Do You Really Wanna Know (Papercuts, 2011)

aSC blog: Confessions of a Trophy DadKevin Rudge

Any similarities to actual events and persons in my family are not coincidental. This story took place on Sunday, April 17, and Tuesday, April 19, 2011.

“You fucking son-of-a-bitch.” ~ George W. Bush, yelled at a Wall Street Journal political writer in 1986

A simple rule of thumb regarding children and swearing: if you don’t want your kids to curse, don’t ask them to.

I speak from experience.

Last week, I walked in from the garage to the shrill voices of my two youngest natives; they were restless in a hopped up on Skittles kind of way.  In the few seconds it took to slip off my shoes and enter the kitchen, I gathered from their conversation with my wife Elizabeth that their excitement had something to do with Ira — my nemesis and our 5-year-old neighbor.

Lucy, my 5-year-old was the first to acknowledge my presence.

“Daddy!”

“Hey!  What’s all the excitement about?” I said.

Jessie, my 9-year-old daughter, ran toward me yelling, “Ira swore!  Ira swore!”

Ira swore? Yawn. Unfortunately, this in itself was nothing out of the ordinary; it was not the first, nor would it be the last time this cute, curly haired, year-round Croc wearing, sailor mouthed, little boy swore.

“Oh, really?  Where?”  I said, hoping the crime took place across property lines — giving me at least some jurisdiction in the matter.

“In our backyard!” Jessie said with a hint of glee in her voice.

Excellent.  Okay, then. So, what was it?  The “a” word, “s” word, “b” word? Or maybe even the queen-mother of obscenities, the “f” word; a possibility and not unprecedented.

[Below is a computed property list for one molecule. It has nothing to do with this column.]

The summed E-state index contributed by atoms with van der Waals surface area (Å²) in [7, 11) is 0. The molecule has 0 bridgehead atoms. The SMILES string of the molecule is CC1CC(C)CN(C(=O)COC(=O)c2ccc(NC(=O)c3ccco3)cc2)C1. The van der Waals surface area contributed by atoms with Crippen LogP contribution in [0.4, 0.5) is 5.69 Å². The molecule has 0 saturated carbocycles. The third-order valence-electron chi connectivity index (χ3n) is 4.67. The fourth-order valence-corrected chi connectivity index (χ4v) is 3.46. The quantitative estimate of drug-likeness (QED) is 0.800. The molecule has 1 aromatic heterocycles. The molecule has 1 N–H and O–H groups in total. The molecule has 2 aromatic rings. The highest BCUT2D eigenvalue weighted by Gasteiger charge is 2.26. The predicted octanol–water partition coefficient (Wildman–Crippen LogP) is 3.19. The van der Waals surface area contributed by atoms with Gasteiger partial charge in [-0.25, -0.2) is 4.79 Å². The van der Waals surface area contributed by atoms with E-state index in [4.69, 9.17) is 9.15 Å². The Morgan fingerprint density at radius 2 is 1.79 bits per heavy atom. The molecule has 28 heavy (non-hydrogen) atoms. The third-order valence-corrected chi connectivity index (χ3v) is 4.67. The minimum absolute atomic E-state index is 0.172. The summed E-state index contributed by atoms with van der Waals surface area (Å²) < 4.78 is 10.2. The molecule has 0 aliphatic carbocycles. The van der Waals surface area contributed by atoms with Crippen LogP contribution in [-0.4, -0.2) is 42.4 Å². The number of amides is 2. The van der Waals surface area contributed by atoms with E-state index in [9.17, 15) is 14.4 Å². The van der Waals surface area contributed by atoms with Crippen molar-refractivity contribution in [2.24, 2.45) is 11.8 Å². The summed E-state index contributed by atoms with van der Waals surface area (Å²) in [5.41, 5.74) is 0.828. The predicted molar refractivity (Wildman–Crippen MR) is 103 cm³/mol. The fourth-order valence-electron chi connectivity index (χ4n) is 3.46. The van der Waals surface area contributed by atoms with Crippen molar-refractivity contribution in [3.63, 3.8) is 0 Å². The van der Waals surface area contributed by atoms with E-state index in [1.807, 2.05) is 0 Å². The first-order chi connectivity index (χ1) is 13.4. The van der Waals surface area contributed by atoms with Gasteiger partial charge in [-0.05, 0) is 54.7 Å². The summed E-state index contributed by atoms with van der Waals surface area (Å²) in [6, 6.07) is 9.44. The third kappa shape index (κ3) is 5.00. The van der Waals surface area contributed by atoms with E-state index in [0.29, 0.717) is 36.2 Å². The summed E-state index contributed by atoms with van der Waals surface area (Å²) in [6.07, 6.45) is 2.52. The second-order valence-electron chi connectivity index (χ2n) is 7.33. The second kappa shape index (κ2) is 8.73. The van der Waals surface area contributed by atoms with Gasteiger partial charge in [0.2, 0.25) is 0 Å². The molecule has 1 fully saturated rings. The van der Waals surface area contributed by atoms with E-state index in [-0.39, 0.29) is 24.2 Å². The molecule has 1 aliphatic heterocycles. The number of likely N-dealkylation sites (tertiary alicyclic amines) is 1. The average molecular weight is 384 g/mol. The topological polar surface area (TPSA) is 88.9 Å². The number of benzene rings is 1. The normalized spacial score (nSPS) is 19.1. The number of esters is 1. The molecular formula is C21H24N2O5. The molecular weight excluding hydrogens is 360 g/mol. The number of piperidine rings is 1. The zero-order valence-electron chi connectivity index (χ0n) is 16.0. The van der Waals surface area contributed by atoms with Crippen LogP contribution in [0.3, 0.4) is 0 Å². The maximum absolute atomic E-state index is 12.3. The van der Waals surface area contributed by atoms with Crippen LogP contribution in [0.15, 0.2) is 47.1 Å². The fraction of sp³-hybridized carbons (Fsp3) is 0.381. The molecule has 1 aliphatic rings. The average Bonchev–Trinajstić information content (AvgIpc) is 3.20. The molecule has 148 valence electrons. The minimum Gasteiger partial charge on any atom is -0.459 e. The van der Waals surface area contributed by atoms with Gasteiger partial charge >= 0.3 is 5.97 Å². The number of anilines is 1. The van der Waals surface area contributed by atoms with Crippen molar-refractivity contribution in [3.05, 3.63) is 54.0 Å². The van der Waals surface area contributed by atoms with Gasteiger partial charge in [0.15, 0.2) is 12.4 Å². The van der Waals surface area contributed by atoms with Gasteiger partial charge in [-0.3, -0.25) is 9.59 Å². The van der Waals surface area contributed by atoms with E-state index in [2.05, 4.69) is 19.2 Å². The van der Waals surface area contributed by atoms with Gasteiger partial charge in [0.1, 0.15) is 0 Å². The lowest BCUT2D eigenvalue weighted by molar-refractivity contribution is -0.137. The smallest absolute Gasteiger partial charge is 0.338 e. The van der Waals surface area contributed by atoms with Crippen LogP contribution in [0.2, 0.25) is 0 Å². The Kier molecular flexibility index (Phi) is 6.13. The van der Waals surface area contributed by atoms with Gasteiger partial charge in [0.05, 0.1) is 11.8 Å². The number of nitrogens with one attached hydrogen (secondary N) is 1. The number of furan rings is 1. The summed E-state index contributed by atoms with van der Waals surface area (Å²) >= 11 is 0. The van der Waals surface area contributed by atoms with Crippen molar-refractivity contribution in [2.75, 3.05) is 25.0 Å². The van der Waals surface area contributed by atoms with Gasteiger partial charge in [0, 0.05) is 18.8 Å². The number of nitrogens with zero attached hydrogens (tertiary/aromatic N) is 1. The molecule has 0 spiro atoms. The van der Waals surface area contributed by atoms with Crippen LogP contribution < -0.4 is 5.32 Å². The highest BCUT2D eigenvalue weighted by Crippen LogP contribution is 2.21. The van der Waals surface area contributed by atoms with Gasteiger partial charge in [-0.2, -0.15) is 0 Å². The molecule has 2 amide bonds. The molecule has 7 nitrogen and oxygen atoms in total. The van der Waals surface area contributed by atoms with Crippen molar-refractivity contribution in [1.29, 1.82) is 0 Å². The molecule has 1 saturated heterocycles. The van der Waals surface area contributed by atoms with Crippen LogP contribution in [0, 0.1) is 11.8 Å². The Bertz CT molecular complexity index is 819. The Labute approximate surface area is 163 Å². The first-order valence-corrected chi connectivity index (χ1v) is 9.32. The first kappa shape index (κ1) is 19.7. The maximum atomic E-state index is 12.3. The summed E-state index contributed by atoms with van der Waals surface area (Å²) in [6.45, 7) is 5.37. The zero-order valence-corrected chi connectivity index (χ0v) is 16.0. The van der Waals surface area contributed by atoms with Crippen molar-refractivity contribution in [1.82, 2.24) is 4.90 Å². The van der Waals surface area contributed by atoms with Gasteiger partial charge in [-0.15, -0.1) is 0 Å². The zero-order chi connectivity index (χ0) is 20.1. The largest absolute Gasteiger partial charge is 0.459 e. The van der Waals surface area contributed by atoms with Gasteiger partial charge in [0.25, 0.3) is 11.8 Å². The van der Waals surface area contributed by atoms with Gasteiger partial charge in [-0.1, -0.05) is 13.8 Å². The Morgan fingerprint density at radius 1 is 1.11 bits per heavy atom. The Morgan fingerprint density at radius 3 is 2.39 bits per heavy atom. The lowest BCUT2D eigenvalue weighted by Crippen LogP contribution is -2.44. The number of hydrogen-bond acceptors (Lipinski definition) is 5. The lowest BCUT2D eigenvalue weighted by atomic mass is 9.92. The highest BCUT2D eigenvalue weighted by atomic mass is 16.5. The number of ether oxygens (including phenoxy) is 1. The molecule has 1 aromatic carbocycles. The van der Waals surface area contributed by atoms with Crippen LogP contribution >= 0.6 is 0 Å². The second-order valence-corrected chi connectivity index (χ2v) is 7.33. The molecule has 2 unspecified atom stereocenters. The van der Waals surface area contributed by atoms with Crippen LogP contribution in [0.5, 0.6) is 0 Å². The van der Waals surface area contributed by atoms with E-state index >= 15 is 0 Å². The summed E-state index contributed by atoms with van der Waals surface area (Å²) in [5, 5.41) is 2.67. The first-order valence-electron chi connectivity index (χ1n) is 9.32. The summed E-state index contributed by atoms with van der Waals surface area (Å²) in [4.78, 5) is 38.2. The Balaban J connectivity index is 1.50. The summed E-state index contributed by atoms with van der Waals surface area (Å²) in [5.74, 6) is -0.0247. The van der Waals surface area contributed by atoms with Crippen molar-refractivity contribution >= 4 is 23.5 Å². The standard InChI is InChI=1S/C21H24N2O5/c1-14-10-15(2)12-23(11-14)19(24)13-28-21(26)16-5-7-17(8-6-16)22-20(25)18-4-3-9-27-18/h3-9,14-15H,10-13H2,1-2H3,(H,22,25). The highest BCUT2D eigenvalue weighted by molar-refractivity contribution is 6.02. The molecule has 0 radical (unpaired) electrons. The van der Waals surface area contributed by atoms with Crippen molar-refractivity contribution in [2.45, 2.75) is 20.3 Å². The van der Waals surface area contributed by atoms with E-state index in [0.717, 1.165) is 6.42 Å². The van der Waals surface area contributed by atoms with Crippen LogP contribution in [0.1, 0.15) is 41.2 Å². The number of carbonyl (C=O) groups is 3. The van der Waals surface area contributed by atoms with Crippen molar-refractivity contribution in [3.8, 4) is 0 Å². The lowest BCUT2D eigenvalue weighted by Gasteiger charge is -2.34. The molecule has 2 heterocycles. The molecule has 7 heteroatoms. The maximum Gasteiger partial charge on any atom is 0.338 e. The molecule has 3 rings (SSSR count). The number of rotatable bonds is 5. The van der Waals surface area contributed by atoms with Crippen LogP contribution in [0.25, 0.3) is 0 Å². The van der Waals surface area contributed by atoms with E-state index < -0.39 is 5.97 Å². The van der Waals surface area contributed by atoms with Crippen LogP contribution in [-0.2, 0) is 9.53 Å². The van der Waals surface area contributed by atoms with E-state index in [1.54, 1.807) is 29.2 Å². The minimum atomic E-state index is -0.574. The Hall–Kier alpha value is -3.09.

“What did he say?”

Jessie took a deep breath and began to answer aloud, “You . . .”

Not wanting to further pique my 5-year-old’s fascination with the forbidden alphabet words, I stopped Jessie.  “Whoa! Whoa! Whoa! Whisper it to me.”

Jessie came closer as I bent down to allow for this very sensitive exchange. Jessie’s lips were lightly touching my ear as she whispered, “He said, ‘You. Fuck-ing. Son-of-a-bitch.’ ”

Oh Nelly! I wasn’t prepared to hear the actual words coming from Jessie’s mouth.  Where was the alphabet filter?  What happened to saying the “‘f’ word” and the “‘b’ word”?  Or, the more sophisticated and learned “f-dash-dash-dash” and “b-dash-dash-dash-dash” words.  Hell, a simple rhyme would have been perfectly acceptable as well.

“Jessie, don’t say the actual words!” I said, lightly scolding her.

“I didn’t! Ira did.”

“I know, but you repeated them.”

“No, I didn’t.”

“Yeah, you did.  You just said exactly what Ira said.”

“But, you asked me to.”

Bucking son-of-a-stitch. The kid had a point.

“Okay, I know.  But, I expected you would have said, you know, the ‘f’ word,’ or ‘b’ word, or something, without actually saying the ‘f’ word and ‘b’ word.”

“Ohhhhhh, okay,” She said smiling.  I think realizing she had just gotten away with the kid equivalent to murder.

You would think I would have learned my lesson. Fast forward approximately 48-hours . . .

Having a twenty-minute respite from having to taxi Lauren to-and-from dance, I sat at the kitchen table eating leftover Chinese.  In the family room and out of sight, but not sound, or mind, Lucy and Jessie watched the reality dance show, “Dancing with the Stars.”

Although personally not a fan, sadly, it is one of the few family oriented shows on primetime television.  So I thought, that is until I heard a female voice — Chelsea to be exact — from the show say, too loudly and clearly, “I have to go work my ASS off.”

Whoa! Holy @#%$&! Batman!

I addressed the situation swiftly and succinctly.

What?” I said.